“Your brain makes its own versions of opioids, called endogenous opioids*. These chemicals act just like opioid drugs, attaching to opioid receptors in your brain. Endogenous opioids help your body control pain.”
“When black bears emerge from hibernation in spring, it has been shown that they have not suffered the losses in muscle and bone mass and function that would be expected to occur in humans over such a long time of immobility and disuse” Bears uncouple temperature and metabolism for hibernation, new study shows.
“All known deep hibernators arouse periodically during their hibernation to get rid of the metabolic waste that has built up. For the ground squirrel, it’s about every week. It re-warms for about three hours, then re-enters hibernation.” How do hibernating animals know when to wake up?
Hibernation is characterized by a drastic decrease in metabolic rate and associated decreases in body temperature, heart rate and respiratory rate. As a general depression in autonomic functions is characteristic of entry into hibernation and during the hibernation state, it is quite possible that an increase in endogenous opioid activity could facilitate hibernation. Several studies have implicated that endogenous opioids may participate in the entrance and/or the maintenance of hibernation. As endogenous opioids and their receptors are shown to exist in pancreas, intestine, and adrenal gland, it is possible that peripheral opioids may also contribute to the regulation of hibernation.” Is Endogenous Opioid Involved in Hibernation, Lawrence C.H. Wang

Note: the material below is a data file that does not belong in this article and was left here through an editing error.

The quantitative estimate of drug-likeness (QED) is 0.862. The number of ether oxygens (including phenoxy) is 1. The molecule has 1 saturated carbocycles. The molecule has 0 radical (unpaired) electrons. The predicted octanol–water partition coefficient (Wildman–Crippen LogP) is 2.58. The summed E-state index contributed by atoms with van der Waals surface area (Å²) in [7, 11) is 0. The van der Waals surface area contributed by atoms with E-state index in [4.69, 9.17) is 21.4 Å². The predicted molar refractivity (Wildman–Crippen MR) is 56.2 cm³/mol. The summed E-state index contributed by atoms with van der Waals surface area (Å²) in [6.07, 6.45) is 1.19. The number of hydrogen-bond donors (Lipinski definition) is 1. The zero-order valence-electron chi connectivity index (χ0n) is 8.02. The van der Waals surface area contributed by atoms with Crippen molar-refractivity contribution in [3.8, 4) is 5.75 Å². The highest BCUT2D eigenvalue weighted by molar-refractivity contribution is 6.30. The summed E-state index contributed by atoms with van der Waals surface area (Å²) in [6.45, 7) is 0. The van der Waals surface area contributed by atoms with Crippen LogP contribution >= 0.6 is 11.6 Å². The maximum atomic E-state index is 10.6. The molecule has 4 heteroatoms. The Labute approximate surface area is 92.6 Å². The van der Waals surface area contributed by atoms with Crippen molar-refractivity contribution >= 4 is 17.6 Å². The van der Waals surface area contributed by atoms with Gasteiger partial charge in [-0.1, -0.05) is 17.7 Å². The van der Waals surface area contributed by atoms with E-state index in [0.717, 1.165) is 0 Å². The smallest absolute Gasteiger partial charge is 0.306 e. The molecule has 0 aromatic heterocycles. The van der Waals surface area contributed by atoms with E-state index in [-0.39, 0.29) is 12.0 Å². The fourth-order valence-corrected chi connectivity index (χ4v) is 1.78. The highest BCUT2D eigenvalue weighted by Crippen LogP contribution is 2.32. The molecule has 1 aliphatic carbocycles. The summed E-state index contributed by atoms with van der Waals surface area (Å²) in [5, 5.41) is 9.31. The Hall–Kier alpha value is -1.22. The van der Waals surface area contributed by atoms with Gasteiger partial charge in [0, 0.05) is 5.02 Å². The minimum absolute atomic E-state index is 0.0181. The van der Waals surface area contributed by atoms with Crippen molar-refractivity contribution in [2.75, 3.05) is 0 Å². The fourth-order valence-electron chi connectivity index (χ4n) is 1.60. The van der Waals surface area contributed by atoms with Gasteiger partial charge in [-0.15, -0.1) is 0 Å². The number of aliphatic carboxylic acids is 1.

“Glutamate is the major excitatory neurotransmitter in the brain and may be a key neurotransmitter involved in autism.” The role of glutamate and its receptors in autism and the use of glutamate receptor antagonists in treatment
“There is increasing evidence that abnormalities in glutamate signalling may contribute to the pathophysiology of attention-deficit hyperactivity disorder (ADHD).” Glutamate/glutamine and neuronal integrity in adults with ADHD: a proton MRS study